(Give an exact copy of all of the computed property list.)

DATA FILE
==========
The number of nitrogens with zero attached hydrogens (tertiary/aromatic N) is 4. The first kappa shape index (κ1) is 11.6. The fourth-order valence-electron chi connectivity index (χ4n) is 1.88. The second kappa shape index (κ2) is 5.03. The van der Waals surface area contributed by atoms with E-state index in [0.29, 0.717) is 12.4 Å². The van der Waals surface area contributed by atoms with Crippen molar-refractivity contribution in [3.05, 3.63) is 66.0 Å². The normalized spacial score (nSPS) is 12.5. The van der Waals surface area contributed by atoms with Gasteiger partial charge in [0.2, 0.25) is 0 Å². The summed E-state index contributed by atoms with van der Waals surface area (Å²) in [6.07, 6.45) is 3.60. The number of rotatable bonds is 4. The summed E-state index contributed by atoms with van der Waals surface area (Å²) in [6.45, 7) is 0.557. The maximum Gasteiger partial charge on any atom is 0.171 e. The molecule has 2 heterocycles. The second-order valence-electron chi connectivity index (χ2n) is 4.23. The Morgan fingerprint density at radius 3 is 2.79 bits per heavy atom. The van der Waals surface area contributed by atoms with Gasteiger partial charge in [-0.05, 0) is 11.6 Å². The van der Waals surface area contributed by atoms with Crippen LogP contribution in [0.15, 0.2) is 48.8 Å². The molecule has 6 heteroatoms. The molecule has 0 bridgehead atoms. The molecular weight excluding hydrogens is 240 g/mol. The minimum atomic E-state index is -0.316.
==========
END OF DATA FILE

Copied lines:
The number of nitrogens with zero attached hydrogens (tertiary/aromatic N) is 4. The first kappa shape index (κ1) is 11.6. The fourth-order valence-electron chi connectivity index (χ4n) is 1.88. The second kappa shape index (κ2) is 5.03. The van der Waals surface area contributed by atoms with E-state index in [0.29, 0.717) is 12.4 Å². The van der Waals surface area contributed by atoms with Crippen molar-refractivity contribution in [3.05, 3.63) is 66.0 Å². The normalized spacial score (nSPS) is 12.5. The van der Waals surface area contributed by atoms with Gasteiger partial charge in [0.2, 0.25) is 0 Å². The summed E-state index contributed by atoms with van der Waals surface area (Å²) in [6.07, 6.45) is 3.60. The number of rotatable bonds is 4. The summed E-state index contributed by atoms with van der Waals surface area (Å²) in [6.45, 7) is 0.557. The maximum Gasteiger partial charge on any atom is 0.171 e. The molecule has 2 heterocycles. The second-order valence-electron chi connectivity index (χ2n) is 4.23. The Morgan fingerprint density at radius 3 is 2.79 bits per heavy atom. The van der Waals surface area contributed by atoms with Gasteiger partial charge in [-0.05, 0) is 11.6 Å². The van der Waals surface area contributed by atoms with Crippen LogP contribution in [0.15, 0.2) is 48.8 Å². The molecule has 6 heteroatoms. The molecule has 0 bridgehead atoms. The molecular weight excluding hydrogens is 240 g/mol. The minimum atomic E-state index is -0.316.